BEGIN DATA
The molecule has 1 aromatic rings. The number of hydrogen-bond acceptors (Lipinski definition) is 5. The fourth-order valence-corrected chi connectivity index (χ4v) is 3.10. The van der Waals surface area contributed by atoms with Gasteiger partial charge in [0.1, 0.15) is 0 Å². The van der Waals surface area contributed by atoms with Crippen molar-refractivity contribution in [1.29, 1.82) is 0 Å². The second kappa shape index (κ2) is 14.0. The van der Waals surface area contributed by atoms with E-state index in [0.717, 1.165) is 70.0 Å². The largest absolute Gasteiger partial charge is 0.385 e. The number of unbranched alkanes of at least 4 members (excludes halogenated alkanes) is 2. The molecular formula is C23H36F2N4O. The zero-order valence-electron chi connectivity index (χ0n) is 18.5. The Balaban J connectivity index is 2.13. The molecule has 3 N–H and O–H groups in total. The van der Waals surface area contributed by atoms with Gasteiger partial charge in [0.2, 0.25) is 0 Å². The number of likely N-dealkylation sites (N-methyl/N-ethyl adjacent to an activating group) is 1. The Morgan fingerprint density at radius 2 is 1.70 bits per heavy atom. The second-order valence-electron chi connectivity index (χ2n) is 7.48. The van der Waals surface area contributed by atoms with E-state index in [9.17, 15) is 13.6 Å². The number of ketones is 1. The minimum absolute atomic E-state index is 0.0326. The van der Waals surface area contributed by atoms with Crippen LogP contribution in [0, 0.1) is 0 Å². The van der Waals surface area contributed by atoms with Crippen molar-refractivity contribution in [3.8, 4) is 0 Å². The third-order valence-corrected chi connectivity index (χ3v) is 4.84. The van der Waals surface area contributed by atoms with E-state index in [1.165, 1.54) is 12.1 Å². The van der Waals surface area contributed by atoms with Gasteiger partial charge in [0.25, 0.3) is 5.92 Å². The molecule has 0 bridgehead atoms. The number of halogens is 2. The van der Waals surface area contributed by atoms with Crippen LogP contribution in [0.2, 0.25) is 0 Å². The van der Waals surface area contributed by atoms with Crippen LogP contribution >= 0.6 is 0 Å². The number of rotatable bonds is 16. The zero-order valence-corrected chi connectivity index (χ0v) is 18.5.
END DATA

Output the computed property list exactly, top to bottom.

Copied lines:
The molecule has 1 aromatic rings. The number of hydrogen-bond acceptors (Lipinski definition) is 5. The fourth-order valence-corrected chi connectivity index (χ4v) is 3.10. The van der Waals surface area contributed by atoms with Gasteiger partial charge in [0.1, 0.15) is 0 Å². The van der Waals surface area contributed by atoms with Crippen molar-refractivity contribution in [1.29, 1.82) is 0 Å². The second kappa shape index (κ2) is 14.0. The van der Waals surface area contributed by atoms with E-state index in [0.717, 1.165) is 70.0 Å². The largest absolute Gasteiger partial charge is 0.385 e. The number of unbranched alkanes of at least 4 members (excludes halogenated alkanes) is 2. The molecular formula is C23H36F2N4O. The zero-order valence-electron chi connectivity index (χ0n) is 18.5. The Balaban J connectivity index is 2.13. The molecule has 3 N–H and O–H groups in total. The van der Waals surface area contributed by atoms with Gasteiger partial charge in [0.2, 0.25) is 0 Å². The number of likely N-dealkylation sites (N-methyl/N-ethyl adjacent to an activating group) is 1. The Morgan fingerprint density at radius 2 is 1.70 bits per heavy atom. The second-order valence-electron chi connectivity index (χ2n) is 7.48. The van der Waals surface area contributed by atoms with E-state index in [9.17, 15) is 13.6 Å². The number of ketones is 1. The minimum absolute atomic E-state index is 0.0326. The van der Waals surface area contributed by atoms with Crippen LogP contribution in [0, 0.1) is 0 Å². The van der Waals surface area contributed by atoms with Crippen molar-refractivity contribution in [3.8, 4) is 0 Å². The third-order valence-corrected chi connectivity index (χ3v) is 4.84. The van der Waals surface area contributed by atoms with E-state index in [1.165, 1.54) is 12.1 Å². The van der Waals surface area contributed by atoms with Gasteiger partial charge in [0.25, 0.3) is 5.92 Å². The molecule has 0 bridgehead atoms. The number of halogens is 2. The van der Waals surface area contributed by atoms with Crippen LogP contribution in [0.2, 0.25) is 0 Å². The van der Waals surface area contributed by atoms with Crippen LogP contribution >= 0.6 is 0 Å². The number of rotatable bonds is 16. The zero-order valence-corrected chi connectivity index (χ0v) is 18.5.